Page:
OK, so I think I will post these two pictures, showing the piece out of the frame, as I worked the woodgrain in the hand. I still have a lot to do on the woodgrain because it needs to be pushed back even further, but with each stitch it hangs together better. I like working that pattern, but it does take a long, long time!
I'm pleased at the progress I've made so far, I got down the main pattern ideas and will work from there. There is one section of the woodgrain that will be pulled out, but I'm pulling out quite often as I go along with this project anyway, as its only 10cms x 13cms e.g. the young man's face is only 2cms!
Obviously working that small has given me eye strain problems again. So I need to rest up a bit and sort some other things out too...
But I will say, since my hiatus, I've discovered I can no longer work in artificial light, I have to have daylight to sew now. Especially as I still don't use a magnifier.
Its so easy to become completely absorbed in a piece like this, because you are creating a story, or an important extract from a larger story.
Must dash, already thinking about my next project, as this one has had all its major decisions worked out, including how to puff out this young lady's hair.
I got the date wrong earlier btw, the fashion and hairstyles would suggest 1850s-60s because crucially her ears are covered by puffed out hair. For the puffing, I know how I shall proceed and for her bun halfway down the back of her head, I'll make a hair 'rat' with felt. Her hair will be silk and glossy, compared to his.
I don't generally have a problem with fixing hair, as I used to have very long hair myself at one time, a staggering 36 inches of the stuff. I think if you have thin long hair you can really enjoy it, but mine was thick and very hot, honestly it was like wearing a blanket across my shoulders the whole time. I lot of people miss their long hair, pleased to say, I don't miss mine and wish I had the haircut I have now, years ago.
The finer details of her dress will extend beyond the margins of the mount, which is a bit annoying, as I wanted quite a lot of detail in that area.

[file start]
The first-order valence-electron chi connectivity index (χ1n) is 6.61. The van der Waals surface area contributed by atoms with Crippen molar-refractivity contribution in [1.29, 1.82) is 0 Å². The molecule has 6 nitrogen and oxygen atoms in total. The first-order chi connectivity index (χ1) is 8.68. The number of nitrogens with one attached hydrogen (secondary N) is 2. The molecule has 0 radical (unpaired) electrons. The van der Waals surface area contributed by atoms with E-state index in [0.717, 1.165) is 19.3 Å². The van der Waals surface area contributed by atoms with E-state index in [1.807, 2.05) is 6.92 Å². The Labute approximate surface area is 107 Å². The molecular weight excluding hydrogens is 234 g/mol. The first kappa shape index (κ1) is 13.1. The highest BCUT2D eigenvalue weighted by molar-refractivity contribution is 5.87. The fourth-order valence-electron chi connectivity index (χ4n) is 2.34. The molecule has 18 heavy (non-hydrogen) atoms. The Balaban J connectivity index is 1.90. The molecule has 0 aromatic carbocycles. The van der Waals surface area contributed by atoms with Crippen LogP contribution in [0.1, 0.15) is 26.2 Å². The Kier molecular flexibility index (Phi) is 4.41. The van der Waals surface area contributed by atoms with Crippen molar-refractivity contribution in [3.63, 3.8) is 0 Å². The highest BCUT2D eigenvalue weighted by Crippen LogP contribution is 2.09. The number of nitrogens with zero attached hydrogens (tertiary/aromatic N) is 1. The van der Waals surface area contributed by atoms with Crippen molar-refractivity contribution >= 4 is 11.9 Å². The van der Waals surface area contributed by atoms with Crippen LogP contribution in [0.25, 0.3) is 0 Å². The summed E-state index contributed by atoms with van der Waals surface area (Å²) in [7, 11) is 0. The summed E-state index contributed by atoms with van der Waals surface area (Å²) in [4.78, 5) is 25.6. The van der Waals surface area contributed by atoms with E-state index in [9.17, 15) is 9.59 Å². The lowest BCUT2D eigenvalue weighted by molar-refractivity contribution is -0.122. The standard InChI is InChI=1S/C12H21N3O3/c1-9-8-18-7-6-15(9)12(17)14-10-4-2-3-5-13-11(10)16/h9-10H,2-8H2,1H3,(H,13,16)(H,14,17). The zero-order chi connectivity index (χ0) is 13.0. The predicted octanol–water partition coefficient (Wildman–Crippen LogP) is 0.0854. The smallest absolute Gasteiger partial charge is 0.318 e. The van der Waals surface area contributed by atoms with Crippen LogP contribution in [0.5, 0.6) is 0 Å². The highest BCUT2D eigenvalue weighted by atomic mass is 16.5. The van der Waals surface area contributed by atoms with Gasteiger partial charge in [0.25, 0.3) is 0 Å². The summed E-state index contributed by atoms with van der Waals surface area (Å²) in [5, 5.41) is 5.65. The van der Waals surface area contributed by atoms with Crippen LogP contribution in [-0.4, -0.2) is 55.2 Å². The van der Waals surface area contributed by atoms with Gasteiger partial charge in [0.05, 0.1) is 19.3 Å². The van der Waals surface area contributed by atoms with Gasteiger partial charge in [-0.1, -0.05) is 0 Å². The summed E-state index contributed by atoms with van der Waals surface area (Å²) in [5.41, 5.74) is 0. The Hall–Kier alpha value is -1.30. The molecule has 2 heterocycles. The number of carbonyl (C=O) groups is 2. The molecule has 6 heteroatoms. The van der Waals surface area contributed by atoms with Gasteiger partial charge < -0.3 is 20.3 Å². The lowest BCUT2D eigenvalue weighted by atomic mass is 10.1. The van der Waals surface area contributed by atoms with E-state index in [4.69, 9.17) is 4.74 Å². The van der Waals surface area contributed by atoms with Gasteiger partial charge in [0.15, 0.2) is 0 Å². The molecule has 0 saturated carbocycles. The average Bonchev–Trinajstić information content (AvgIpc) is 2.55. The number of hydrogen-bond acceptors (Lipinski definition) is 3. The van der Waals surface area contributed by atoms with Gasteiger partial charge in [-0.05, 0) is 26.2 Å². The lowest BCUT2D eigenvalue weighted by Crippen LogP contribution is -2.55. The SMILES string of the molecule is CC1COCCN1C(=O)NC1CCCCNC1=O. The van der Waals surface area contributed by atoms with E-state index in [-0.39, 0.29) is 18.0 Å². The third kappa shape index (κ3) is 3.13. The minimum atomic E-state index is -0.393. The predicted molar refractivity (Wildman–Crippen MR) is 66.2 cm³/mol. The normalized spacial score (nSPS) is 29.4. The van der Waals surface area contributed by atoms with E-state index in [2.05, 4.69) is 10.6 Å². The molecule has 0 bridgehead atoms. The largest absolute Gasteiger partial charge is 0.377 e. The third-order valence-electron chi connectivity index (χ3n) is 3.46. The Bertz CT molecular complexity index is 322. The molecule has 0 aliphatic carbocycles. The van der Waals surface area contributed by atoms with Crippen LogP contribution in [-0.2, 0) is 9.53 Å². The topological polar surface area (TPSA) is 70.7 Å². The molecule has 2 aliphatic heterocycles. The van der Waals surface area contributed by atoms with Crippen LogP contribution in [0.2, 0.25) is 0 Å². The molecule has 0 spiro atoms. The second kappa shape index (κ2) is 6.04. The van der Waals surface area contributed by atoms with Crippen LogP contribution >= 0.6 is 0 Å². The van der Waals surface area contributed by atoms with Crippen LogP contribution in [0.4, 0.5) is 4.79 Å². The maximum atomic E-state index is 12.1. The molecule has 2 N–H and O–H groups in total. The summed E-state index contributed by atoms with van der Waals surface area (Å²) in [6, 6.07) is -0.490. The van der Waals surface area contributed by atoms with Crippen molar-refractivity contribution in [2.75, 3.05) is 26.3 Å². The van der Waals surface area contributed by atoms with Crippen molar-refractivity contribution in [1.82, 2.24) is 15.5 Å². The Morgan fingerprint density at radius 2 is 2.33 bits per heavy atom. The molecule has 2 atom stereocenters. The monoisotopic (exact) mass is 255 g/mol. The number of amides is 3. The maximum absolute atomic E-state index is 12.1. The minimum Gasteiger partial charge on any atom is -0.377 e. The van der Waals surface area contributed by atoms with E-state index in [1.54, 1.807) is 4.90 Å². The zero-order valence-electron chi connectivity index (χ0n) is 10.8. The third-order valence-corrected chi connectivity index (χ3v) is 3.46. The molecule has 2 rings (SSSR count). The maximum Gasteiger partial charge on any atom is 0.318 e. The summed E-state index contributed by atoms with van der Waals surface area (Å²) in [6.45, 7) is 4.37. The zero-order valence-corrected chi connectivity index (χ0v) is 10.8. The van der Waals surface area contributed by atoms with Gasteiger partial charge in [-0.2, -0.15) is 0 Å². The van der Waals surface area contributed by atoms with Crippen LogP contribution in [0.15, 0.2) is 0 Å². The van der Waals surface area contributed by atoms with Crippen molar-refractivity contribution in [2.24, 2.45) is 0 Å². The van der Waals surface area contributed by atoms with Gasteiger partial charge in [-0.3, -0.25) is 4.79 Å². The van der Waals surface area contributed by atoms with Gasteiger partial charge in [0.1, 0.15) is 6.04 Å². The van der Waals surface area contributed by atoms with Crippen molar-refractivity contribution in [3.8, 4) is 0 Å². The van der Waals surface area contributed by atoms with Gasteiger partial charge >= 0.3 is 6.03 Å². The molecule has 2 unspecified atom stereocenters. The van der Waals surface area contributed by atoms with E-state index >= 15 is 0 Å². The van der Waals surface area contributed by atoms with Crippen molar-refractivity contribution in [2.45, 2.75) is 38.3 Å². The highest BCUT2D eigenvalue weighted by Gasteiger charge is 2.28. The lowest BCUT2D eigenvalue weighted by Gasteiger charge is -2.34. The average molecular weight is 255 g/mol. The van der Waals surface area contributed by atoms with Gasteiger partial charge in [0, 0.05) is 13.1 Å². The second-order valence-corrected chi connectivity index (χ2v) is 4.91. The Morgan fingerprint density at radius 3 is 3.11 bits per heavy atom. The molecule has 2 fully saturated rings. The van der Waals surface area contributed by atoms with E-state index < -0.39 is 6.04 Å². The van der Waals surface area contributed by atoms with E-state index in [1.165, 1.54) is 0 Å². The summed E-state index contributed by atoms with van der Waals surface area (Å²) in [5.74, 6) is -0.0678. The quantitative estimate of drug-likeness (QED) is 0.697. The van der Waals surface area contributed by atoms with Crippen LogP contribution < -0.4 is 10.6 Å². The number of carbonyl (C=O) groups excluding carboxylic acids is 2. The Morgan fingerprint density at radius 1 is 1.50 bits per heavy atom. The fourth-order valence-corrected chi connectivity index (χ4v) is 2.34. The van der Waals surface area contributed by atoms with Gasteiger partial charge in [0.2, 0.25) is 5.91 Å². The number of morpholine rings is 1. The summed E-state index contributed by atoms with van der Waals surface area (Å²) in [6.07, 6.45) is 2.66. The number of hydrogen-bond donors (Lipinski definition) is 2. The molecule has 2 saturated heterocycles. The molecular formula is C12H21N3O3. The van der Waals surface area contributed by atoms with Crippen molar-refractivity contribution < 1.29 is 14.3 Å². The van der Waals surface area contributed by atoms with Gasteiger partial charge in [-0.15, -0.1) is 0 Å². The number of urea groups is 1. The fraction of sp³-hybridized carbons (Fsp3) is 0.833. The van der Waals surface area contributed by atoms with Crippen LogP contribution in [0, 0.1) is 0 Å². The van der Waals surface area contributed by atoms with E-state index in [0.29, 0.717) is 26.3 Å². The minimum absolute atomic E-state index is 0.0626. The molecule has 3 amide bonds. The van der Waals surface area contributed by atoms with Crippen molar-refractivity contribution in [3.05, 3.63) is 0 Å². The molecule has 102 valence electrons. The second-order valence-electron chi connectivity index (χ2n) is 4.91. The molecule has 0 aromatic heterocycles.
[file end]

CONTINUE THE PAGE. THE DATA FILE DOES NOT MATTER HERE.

...'We must proceed on the basis that we will get some things right and some things wrong, but just so long as you get slightly more right than wrong in the long run, you should continue anyway.'.. that's some of the Bauhaus indoctrination I used to get in art school. Those people drove us nuts, as they are famous for doing.
But I will say, if I've learned anything about creative output, its that you cannot judge your own work at the end of a long day objectively anymore, you have to sleep on it and look at it afresh the next day, because being so close to the coal face, you really aren't able to fully judge merits until your eyes have rested fully.
Here's an art school story that will make you say ahh.
Periodically I used to march over to my drawer that I had all my artwork stored in and I would pull it all out and make 2 piles, one was called 'abysmal' the other was called 'ok'. Then I would gleefully tear over to the bin and throw all the abysmal stuff out, feeling hugely relieve after this cathartic act of vengeance on myself... of all people?
One day I came back into the room unexpectedly and found one of my class mates actually salvaging pieces of my artwork to incorporate into his portfolio! He looked at me with sad eyes and said "you might not like these drawings, but they're better than I can do, do you mind if I keep them?"....